03 March 2008
Storm & Stress
Disdain. That was the look on my friend Mike Fusco’s face when I showed him my purchase. In my hands was Storm & Stress’s 2000 album, Under Thunder And Fluorescent Lights, and I couldn’t have been happier. Being a huge Don Caballero fan, this side project was the next logical step for me. I try not to let people’s gray faces sway me when I’m making musical purchases. I’ve discovered a few friends who are gaga over Storm & Stress but they are few and far between. When I approached my future bandmate, Nafa, back in 2001, Storm & Stress was one of the things I passed along as one of my influences.
I quickly backtracked to 1997 with Storm & Stress’s self-titled album and was fairly confused at first. This is not easy listening. It took a while for this album to sink in but once it did, I could be found wasting away, with headphones on, in my local library. The constant absorption of this stuff (which I could barely understand) probably did irreparable damage to me but I doubt I’d be the same without it.
The last track on the self-titled album (not to ruin the finale for you or anything) is called “Orange Cone Made No Noise”. The rambling vocals let me know I’m in trouble. Then the eruption of instruments makes me shake and I get nostalgic for good old days that never happened. Deceivingly alienating, this is actually the warmest and most loving music in the world.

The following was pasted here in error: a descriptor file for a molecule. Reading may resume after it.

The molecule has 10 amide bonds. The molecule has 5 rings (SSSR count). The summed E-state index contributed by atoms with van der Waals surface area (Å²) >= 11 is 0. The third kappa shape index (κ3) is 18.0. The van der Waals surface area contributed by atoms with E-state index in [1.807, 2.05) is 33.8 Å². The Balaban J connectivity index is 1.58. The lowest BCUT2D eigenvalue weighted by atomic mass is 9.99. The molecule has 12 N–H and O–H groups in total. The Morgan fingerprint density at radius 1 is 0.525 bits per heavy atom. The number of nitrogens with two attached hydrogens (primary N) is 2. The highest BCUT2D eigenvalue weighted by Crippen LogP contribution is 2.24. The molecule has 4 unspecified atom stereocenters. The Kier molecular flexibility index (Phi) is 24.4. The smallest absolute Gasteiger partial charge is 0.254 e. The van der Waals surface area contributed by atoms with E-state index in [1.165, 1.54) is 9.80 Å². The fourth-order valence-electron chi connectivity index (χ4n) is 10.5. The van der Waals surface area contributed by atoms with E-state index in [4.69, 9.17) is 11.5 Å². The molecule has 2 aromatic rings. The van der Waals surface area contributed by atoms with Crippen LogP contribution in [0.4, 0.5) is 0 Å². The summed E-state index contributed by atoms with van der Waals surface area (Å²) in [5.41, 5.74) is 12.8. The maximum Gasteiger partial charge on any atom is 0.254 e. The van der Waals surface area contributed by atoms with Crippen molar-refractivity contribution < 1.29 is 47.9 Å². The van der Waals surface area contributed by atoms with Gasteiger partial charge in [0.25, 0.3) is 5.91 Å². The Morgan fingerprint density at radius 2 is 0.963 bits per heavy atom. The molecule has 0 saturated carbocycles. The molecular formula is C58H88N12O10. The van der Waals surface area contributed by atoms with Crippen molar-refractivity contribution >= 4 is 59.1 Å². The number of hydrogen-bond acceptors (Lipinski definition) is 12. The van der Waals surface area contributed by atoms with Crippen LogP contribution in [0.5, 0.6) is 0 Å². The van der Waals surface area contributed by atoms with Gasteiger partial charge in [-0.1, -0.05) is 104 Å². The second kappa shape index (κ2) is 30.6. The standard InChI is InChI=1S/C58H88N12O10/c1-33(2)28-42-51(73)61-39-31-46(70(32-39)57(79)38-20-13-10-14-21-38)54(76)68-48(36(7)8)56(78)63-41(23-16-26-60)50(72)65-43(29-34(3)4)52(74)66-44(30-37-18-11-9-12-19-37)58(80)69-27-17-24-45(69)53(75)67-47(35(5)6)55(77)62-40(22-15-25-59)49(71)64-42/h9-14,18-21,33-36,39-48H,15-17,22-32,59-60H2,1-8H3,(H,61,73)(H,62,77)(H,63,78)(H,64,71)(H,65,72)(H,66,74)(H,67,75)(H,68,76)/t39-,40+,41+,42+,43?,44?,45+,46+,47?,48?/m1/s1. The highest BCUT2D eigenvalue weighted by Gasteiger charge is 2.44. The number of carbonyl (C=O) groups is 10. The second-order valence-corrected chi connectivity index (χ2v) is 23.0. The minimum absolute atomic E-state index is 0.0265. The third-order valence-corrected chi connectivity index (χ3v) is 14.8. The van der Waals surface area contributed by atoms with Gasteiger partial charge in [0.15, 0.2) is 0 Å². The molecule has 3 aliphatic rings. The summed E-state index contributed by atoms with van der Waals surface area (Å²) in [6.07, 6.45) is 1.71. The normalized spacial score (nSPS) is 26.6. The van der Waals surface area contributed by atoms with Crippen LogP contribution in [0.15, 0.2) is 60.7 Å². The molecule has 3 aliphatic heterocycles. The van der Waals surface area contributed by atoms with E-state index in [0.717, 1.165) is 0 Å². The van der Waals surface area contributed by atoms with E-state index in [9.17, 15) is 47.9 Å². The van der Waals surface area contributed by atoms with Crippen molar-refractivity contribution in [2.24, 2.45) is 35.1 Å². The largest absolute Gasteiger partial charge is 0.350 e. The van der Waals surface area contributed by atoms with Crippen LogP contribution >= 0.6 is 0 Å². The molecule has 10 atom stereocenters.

If you can make it to 2 and half minutes then you’ll be rewarded with a soft, soaked, and sinking life preserver. The guitar (played by Ian T. Williams) and the bass (M Eric Topolsky) spend a great deal of this song turning around too quickly and bumping into each other. And I wasn’t aware that drums could tease, rumble, sputter, and romp before I heard drummer Kevin Shea. I am in love with the 8 minute mark.
It just dawned on me that this track is over ten minutes. For some reason that’s funny to me. Ian Williams mentioned in an interview I read somewhere that there is a great deal of humor and tongue-in-cheekiness to Storm & Stress. Pretentious? Sure. Why not? I feel surprisingly levelheaded about this positive noise and it still reels me in and destroys me with smiles.
Tuba City interview with Ian Williams
"Orange Cone Made No Noise"